This afternoon I attended a lecture by Dr. Giancarlo Casale on “World Map of Tunuslu Hajji Ahmed Lecture” aka “Visions of Europe and Empire in a 16th Century Ottoman World Map” (as the lecture was publicized) and it was much more interesting than the various names let on.
Apparently back in 1569 Hajji Ahmed created (or did he) a world map in Venice with Arabic Turkish writings. The map is unique in that it is the first of its kind to mix Western printing technology with Turkish Arabic script and its the oldest map in Ottoman Turkish. Besides showing a map of the world, it tells about various kingdoms of the world including France, German, Italy and even mentions Peru and Mexico as belonging to Spain. It also lists rulers, continents, etc. It does not apparently mention religion or anything having to do with the humanities. The big controversy over the map is did Hajji Ahmed create it or not?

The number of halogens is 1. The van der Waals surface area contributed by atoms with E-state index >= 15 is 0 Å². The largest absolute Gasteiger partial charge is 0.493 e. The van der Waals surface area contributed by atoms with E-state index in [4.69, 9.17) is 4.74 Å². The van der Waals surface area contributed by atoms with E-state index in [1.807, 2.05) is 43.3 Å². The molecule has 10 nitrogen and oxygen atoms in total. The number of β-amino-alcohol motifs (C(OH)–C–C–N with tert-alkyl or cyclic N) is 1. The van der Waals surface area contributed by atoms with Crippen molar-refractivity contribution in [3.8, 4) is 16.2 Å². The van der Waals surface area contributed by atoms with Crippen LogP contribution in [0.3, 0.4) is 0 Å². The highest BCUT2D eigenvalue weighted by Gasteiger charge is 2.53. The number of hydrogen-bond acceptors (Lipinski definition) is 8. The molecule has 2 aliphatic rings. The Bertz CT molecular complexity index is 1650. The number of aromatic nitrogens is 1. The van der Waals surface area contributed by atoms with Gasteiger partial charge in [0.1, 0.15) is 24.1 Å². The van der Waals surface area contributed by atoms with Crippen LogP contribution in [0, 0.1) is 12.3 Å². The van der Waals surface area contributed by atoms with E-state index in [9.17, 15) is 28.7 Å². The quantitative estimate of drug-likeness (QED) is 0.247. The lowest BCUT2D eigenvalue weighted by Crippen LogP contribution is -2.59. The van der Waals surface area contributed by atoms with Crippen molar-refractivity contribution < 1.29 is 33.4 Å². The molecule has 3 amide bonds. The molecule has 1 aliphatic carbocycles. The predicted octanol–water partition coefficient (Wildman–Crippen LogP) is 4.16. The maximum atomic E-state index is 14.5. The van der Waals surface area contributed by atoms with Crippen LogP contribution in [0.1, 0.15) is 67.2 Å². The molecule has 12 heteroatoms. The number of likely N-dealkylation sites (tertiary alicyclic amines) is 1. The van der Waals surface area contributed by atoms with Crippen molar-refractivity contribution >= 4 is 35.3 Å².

Maps are incredible interesting items, however they are created by people that have agendas and sadly they do not always tell us what we want to know. But still, maps are wickedly cool!
Cece (my friend and fellow survivor of the St. Tom Art History program and who is getting her PhD in something to do with pharmacology), humorously pointed out that you could tell the audience at the lecture was filled with more humanities people rather than the scientists she usually sees on the East side of campus. People from different academic fields tend to dress differently. I know, strange, but true!